A Pine Bluff alderman’s proposal for a new bed and breakfast near the defunct Eden Park Country Club is drawing opposition from nearby residents, including Mayor Shirley Washington’s top assistant.

Alderman Win Trafford and business partner Tom Reilley are asking the city to rezone the property of a historic home at the intersection of Cherry Street and 40th Avenue. Reilley is the chairman of Highland Pellets and a board member of the Pine Bluff Rising non-profit. Known as the Greystone residence, the home is located in a neighborhood zoned R-1, for residential purposes. Trafford, a realtor who owns many local properties, is asking the city to change the zoning of the property to R-B, Residential – Commercial in order to operate it as a business.

Reilley mentioned the potential bed and breakfast in January at a community meeting of Pine Bluff Rising. He said then that Kaki Hockersmith, a Little Rock interior designer who decorated the White House during the Clinton presidency, had been contracted to decorate the interior of the Greystone residence in an effort to provide an upscale place for visitors to stay.

The Pine Bluff Planning and Development Commission on June 27 approved the re-zoning request by a 5-1 vote, with two commissioners absent and one abstaining. At a meeting Tuesday of the City Council’s Development and Planning Committee, assistant to the mayor Keidra Burrell repeated her opposition to the project, which she originally expressed at the June 27 meeting.

Burrell, who said her home borders the Greystone property, said she was concerned about consistently applying zoning decisions, about a potential negative impact on surrounding home values and about “spot zoning,” or “the unjustified special treatment that benefits a particular owner.”

Burrell noted that in 2014 the planning commission unanimously rejected a request by Pamela Thomas of Pine Bluff to re-open a restaurant, event center and swimming pool at Eden Park, a former country club bordering the Greystone property that closed in the early 2010s.

Local residents opposed Thomas’ request, arguing that the area is largely quiet and residential, and that the streets could not sustain the traffic attracted by a business. Thomas is African-American, and Trafford is white.

Burrell said that other residents have spoken to her because they are concerned about what activity the bed and breakfast could bring. She said there is “no solid plan” to deal with such activity.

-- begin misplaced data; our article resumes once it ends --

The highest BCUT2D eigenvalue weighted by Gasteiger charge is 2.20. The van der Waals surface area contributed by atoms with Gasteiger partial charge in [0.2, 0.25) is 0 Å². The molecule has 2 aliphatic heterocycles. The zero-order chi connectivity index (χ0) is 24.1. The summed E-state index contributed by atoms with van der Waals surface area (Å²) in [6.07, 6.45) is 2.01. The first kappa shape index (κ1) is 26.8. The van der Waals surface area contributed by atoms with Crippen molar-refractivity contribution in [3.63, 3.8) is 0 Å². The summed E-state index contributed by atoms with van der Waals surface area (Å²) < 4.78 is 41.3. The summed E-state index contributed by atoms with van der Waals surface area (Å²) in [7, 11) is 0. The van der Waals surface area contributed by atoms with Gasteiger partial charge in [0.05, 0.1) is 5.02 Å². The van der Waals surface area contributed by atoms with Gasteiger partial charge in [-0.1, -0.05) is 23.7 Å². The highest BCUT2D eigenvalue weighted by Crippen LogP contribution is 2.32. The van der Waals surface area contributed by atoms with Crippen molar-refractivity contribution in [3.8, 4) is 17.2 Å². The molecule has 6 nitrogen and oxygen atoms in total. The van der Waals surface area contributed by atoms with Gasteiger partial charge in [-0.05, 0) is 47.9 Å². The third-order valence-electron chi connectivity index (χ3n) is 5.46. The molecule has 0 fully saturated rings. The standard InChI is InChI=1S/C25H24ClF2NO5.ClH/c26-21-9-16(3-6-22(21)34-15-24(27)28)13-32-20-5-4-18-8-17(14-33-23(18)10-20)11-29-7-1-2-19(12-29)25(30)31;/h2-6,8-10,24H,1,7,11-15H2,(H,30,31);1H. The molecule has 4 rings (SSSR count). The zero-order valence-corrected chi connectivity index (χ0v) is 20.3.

“[Thomas] didn’t have a plan [and] didn’t have financing,” Burrell said. “She was crucified. I feel like, first of all, there needs to be continuity in treatment. Miss Thomas, they asked her about her budget, about finance, about all these things. I know Mr. Trafford personally, and I don’t have questions about finance, but I feel it should be consistent.”

Burrell added that it would not be beneficial to introduce a commercial use to the area. She said it would do nothing to increase home values, and that people do not want to “live next to a hotel.” She also objected to what she called spot zoning, or unjustified special treatment that benefits a particular owner. She said she did not like the idea of events being hosted at the residence, and added that the neighborhood doesn’t need help because it is thriving and people are buying property there.

Larry Reynolds, director of the Southeast Arkansas Regional Planning Commission, said the proposed bed and breakfast would have a “totally different intensity of use” from the old Eden Park proposal. He said there was no evidence for Burrell’s claim that property values would decrease.

“If you go to cities that have had bed and breakfasts, the areas around bed and breakfasts usually improve,” Reynolds said. “The area around Miss [Wanda] Bateman’s [bed and breakfast on Barraque Street] improved.”

One problem is the current entrance and exit from the property, Reynolds said, which is dangerous to navigate on the busy Cherry Street. Trafford has promised to move the entrance and widen it to make it safer.

The Development and Planning Committee, comprised of Alderwoman Thelma Walker, Alderman Bill Brumett and Chairman Glen Brown Jr, voted to forward the proposed zoning change to the full City Council with no recommendation. Brummet supported the proposal, Walker opposed it and Brown abstained from voting on a recommendation.